Photoelectric vs ionisation smoke alarms
New legislation is requiring photoelectric smoke alarms to be installed in Queensland homes. We answer the questions, what are they, and why are they better.
For along time, smoke alarms have all been ionisation smoke alarms. They were so common, no-one even discussed what type of smoke alarm an alarm was. You simply bought a smoke alarm, not knowing what type it was. More recently, a new type of smoke alarm has come onto the market, photoelectric smoke alarms. In this article, we’ll discuss how each one works and explain what makes one better for your home (spoiler alert, it’s photoelectric).
Ionisation Smoke Alarms Explained
We’ll start with ionisation alarms because they’re the ones we’ve all had in our homes until recently. They’re also still out there, in their millions, in Australian homes right now.
Fun fact: ionisation smoke alarms have radioactive material in them.
That’s right, a tiny piece of radioactive material is in each ionisation detector, and it’s key to how they detect smoke. But don’t, your alarm isn’t going to go Chernobyl on you.
How it works is a current passes through the detector causing the radioactive material to ionise. Ionisation is the process of losing or gaining electrons. This can happen by radioactive decay, or through electrical charge.
These ions will naturally flow between charged plates. This flow is measured by the alarm detectors. If this flow is disrupted (yes, you guessed it, by smoke) then the alarm is triggered.
1. The circuit that measures the flow of ions between the plates.
2. In normal conditions, an orderly flow of ions is detected across the circuit.
3. Smoke disrupts the flow of ions, resulting in a measurable drop in the circuit. The alarm is triggered.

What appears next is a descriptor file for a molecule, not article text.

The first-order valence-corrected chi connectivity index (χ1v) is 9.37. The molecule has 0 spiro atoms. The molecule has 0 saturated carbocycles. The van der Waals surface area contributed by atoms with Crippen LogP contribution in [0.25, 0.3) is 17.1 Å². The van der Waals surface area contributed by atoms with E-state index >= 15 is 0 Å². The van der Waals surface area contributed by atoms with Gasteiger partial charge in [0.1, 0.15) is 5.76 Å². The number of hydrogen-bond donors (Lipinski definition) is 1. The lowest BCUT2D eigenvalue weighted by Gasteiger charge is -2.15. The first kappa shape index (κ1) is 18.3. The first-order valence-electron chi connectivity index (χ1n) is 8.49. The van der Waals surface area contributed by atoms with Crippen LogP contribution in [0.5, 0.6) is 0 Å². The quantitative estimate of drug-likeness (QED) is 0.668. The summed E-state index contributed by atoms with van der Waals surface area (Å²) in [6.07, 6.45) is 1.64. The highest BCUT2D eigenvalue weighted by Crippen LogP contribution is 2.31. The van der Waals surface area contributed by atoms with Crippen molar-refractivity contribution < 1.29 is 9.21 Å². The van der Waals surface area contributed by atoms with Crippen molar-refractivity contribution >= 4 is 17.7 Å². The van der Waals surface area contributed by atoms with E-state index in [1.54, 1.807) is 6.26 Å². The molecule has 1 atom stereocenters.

Photoelectric Smoke Alarms Explained
Photoelectric sensors have been around for quite a while now. You may have triggered one when you walked through an automatic door. They’ve been used on assembly lines and in warehouses. Their adaption to detecting smoke was expected. It makes sense that this technology that was used to detect things would one day detect smoke. The thing is, when it comes to smoke alarms, you have to detect small variations from fine particles of smoke. And you have to be certain it works. There is no tolerance for failure in smoke alarms. The technology is now at a point where photoelectric smoke alarms are accurate and reliable.
How they work is, a beam of light shines from one end of the smoke alarm to the other. The light detector is below this beam. In a normal state, the detector sees no light.
When smoke disrupts the beam of light, some light will strike the sensor, setting off the alarm.
1. An uninterrupted beam does passes above the light sensor below.
2. Smoke particles cross the beam, disrupting the flow of light.
3. Light particles hit the sensor, activating the alarm.
Why Are Photoelectric Smoke Alarms Better Than Ionisation Smoke Alarms?
Photoelectric smoke alarms aren’t necessarily better in all circumstances. Research has shown, however, that they are better in the home.
The reason for this lies in what types of fires they are better at detecting.
It is this latter type of fire, the smouldering fire, that is more common in the home.
It's A Matter Of Time
The difference between surviving a fire in your home or not surviving, is a matter of time. An extra 30 seconds can make all the difference. Early warning of a smouldering fire can be the critical factor in a situation where you need to get you and your family to safety.
Smoke is also, by itself, quite deadly. It can make you sleepy, weak and confused. It takes only 4 minutes for smoke to make your home completely dark. Staggering around your home in the dark, in a sleepy and dazed state, is a recipe for disaster. This is why early warning is critical.
Research has shown that smouldering fires are the most common in the home. For more information, download the Fire Safety fact sheet.
Time is so critical in escaping fires, that the Queensland government also requires us to install interconnected smoke alarms in our homes. These alarms communicate with each other. When one detects a fire, they all sound off their sirens. It’s been shown that people can sleep through a fire alarm that is located too far away from them. In some circumstances, the alarm wakes them but it took 30 vital seconds for them to be roused. Alarms are now interconnected and situated in the bedroom so that everyone is alerted the very second there is a fire.
For more information, see our smoke alarm installation and testing page. We outline the services we offer and also the government legislation as it applied to smoke alarms.